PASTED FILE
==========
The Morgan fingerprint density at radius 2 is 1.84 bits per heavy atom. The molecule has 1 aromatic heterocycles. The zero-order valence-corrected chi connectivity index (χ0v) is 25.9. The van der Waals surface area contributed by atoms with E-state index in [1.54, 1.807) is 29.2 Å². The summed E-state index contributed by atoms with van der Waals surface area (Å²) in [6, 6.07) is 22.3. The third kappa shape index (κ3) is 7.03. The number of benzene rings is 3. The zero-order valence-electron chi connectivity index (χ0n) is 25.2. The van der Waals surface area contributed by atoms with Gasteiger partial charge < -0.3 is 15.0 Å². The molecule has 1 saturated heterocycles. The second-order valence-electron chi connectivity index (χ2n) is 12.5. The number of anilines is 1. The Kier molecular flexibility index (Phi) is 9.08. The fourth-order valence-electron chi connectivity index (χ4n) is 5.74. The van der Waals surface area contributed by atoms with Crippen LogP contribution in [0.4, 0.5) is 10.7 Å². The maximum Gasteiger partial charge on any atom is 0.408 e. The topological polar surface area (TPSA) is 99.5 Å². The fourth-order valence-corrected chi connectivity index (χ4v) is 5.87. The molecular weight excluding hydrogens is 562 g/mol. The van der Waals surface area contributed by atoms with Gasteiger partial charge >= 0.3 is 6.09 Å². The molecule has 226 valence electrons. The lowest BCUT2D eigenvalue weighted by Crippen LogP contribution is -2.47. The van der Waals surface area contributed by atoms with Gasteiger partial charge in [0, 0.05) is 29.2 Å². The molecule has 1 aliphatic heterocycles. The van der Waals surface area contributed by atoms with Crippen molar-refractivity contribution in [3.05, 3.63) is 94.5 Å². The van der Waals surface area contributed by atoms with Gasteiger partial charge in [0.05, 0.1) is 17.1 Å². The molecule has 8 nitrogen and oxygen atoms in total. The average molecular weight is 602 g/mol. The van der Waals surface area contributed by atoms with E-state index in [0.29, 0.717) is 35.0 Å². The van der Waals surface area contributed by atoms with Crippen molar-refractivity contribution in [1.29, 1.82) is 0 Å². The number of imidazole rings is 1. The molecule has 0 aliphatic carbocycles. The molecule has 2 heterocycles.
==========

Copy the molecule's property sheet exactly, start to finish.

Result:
The Morgan fingerprint density at radius 2 is 1.84 bits per heavy atom. The molecule has 1 aromatic heterocycles. The zero-order valence-corrected chi connectivity index (χ0v) is 25.9. The van der Waals surface area contributed by atoms with E-state index in [1.54, 1.807) is 29.2 Å². The summed E-state index contributed by atoms with van der Waals surface area (Å²) in [6, 6.07) is 22.3. The third kappa shape index (κ3) is 7.03. The number of benzene rings is 3. The zero-order valence-electron chi connectivity index (χ0n) is 25.2. The van der Waals surface area contributed by atoms with Gasteiger partial charge < -0.3 is 15.0 Å². The molecule has 1 saturated heterocycles. The second-order valence-electron chi connectivity index (χ2n) is 12.5. The number of anilines is 1. The Kier molecular flexibility index (Phi) is 9.08. The fourth-order valence-electron chi connectivity index (χ4n) is 5.74. The van der Waals surface area contributed by atoms with Crippen LogP contribution in [0.4, 0.5) is 10.7 Å². The maximum Gasteiger partial charge on any atom is 0.408 e. The topological polar surface area (TPSA) is 99.5 Å². The fourth-order valence-corrected chi connectivity index (χ4v) is 5.87. The molecular weight excluding hydrogens is 562 g/mol. The van der Waals surface area contributed by atoms with Gasteiger partial charge >= 0.3 is 6.09 Å². The molecule has 226 valence electrons. The lowest BCUT2D eigenvalue weighted by Crippen LogP contribution is -2.47. The van der Waals surface area contributed by atoms with Gasteiger partial charge in [0, 0.05) is 29.2 Å². The molecule has 1 aliphatic heterocycles. The van der Waals surface area contributed by atoms with Crippen molar-refractivity contribution in [3.05, 3.63) is 94.5 Å². The van der Waals surface area contributed by atoms with Gasteiger partial charge in [0.05, 0.1) is 17.1 Å². The molecule has 8 nitrogen and oxygen atoms in total. The average molecular weight is 602 g/mol. The van der Waals surface area contributed by atoms with E-state index in [0.29, 0.717) is 35.0 Å². The van der Waals surface area contributed by atoms with Crippen molar-refractivity contribution in [1.29, 1.82) is 0 Å². The number of imidazole rings is 1. The molecule has 0 aliphatic carbocycles. The molecule has 2 heterocycles.